Amazon Defenders Win Bid To Stall Huge Dam Project

SAO PAULO ― Environmentalists aided by "Avatar" director James Cameron celebrated a big win Thursday after a judge suspended bidding on construction and operation of an Amazon dam that would be the planet's third-largest.

The ruling also resulted in the suspension of the hydroelectric project's environmental license. It was reminiscent of 1989, when rock star Sting protested the same dam alongside Indians in an event that helped persuade international lenders not to finance it at a time when Brazil was shuddering under a heavy foreign debt.

The administration of President Luiz Inacio Lula da Silva is vowing to appeal, however. And Brazil, with government reserves of $240 billion, has such a booming economy that it no longer needs money from abroad to build the $11 billion Belo Monte dam.

Environmental groups and Amazon Indians "are incredibly energized by this decision and have renewed hope, although no one is naive," said Atossa Soltani, executive director of Amazon Watch. "Everyone recognizes that in Brazil a decision like this could be overturned quickly, and that we haven't won the battle yet."

Increasing international condemnation won't reverse Brazilian policy makers' view that the dam is essential to provide a huge injection of renewable energy, said Christopher Garman, director of Latin American analysis at the Eurasia Group in Washington.

"This dam is going to happen. It's just a matter of when it happens," Garman said.

Brazil has a fragile energy grid that was hit last year by a blackout that darkened much of the nation. Belo Monte would supply 6 percent of the country's electricity needs by 2014, the same year Brazil will host soccer's World Cup and just two years before Rio holds the 2016 Olympics.

Soltani disagreed that the construction of the 11,000-megawatt dam is inevitable, saying Cameron's involvement was a major advance and attracted attention that could "create pressure on the (Silva) administration and on the Brazilian public, and hopefully will encourage the Brazilian public to take a stand."

Neither Silva nor top administration officials commented on Wednesday night's court ruling, but the president made it clear just before the decision was made public that he believes the dam is necessary to meet skyrocketing electricity demand in the nation of more than 190 million. He also took on the project's critics, both domestic and foreign.

"No one worries more about taking care of the Amazon and our Indians than we do," Silva said in a speech in Sao Paulo.

Without mentioning Cameron by name, Silva said people from developed nations should not lecture Brazil on the environment because those countries mowed down their own forests long ago.

"We don't need those who already destroyed (what they had) to come here and tell us what to do," he said.

Bidding had been scheduled to take place next Tuesday, but the judge said more time is needed to examine claims that Indians were not consulted about the project and that insufficient environmental protections were put in place.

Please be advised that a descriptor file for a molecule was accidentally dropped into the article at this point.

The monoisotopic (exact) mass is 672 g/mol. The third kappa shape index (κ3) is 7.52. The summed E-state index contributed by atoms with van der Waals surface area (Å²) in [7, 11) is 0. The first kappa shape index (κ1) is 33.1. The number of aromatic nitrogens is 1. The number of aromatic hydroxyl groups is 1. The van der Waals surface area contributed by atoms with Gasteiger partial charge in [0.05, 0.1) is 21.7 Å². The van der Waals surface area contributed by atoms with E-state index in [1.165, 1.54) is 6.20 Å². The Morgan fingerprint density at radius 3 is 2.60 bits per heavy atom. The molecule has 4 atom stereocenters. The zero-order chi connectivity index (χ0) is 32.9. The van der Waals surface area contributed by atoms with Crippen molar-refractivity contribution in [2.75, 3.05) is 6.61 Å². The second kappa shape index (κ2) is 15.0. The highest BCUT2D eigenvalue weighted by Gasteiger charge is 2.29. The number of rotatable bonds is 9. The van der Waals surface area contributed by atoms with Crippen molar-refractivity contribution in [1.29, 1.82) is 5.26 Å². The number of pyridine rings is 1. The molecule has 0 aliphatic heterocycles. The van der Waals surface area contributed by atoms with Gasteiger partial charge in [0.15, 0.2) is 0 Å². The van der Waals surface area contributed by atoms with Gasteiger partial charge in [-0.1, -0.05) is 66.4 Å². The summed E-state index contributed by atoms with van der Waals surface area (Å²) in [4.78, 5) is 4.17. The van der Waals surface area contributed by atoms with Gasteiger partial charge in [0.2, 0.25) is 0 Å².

"It's a small victory for us, but I don't expect the battle is over," Cameron told The Associated Press by phone from the small Amazon city of Altamira.

Government lawyers were analyzing the decision Thursday and would file an appeal soon, according to a spokeswoman for the solicitor general's office who spoke on condition of anonymity due to department policy.

The director of "Avatar" and "Titanic" spent two days this week visiting Indian villages near the proposed dam site on the Xingu River, which feeds the Amazon, and talking with about 50 leaders of various groups.

Along with actress Sigourney Weaver, Cameron also joined a protest in the capital of Brasilia, calling the fight against the project a "real-life Avatar" battle.

"Avatar" depicts the fictitious Na'vi race fighting to protect its homeland, the forest-covered moon Pandora, from plans to extract its resources. The movie has struck a chord with environmentalists from China, where millions have been displaced by major infrastructure projects, to Bolivia, where President Evo Morales praised its message of saving nature from exploitation.

Environmentalists and Indigenous groups say Belo Monte would devastate wildlife and the livelihoods of 40,000 people who live in the area to be flooded. They also argue that the energy generated by the dam will largely go to big mining operations, instead of benefiting most Brazilians.

Luiz Carlos Tremonte, head of a logging industry group in the state where the dam is planned, said Cameron should have stayed out of the fray.

"To speak about the Amazon, an individual must have come down at least once with malaria, be bitten by a snake. He has to know the region," Tremonte said. "Cameron only flies first-class, stays in five-star hotels and never did anything for the Amazon."

Associated Press writers Stan Lehman in Sao Paulo and Ian James in Caracas, Venezuela, contributed.

Share & Comment

Related Multimedia


Yes, I will donate to protect the Amazon!

"The work you do is vital, and I am happy to support it."
– Charlotte R. A.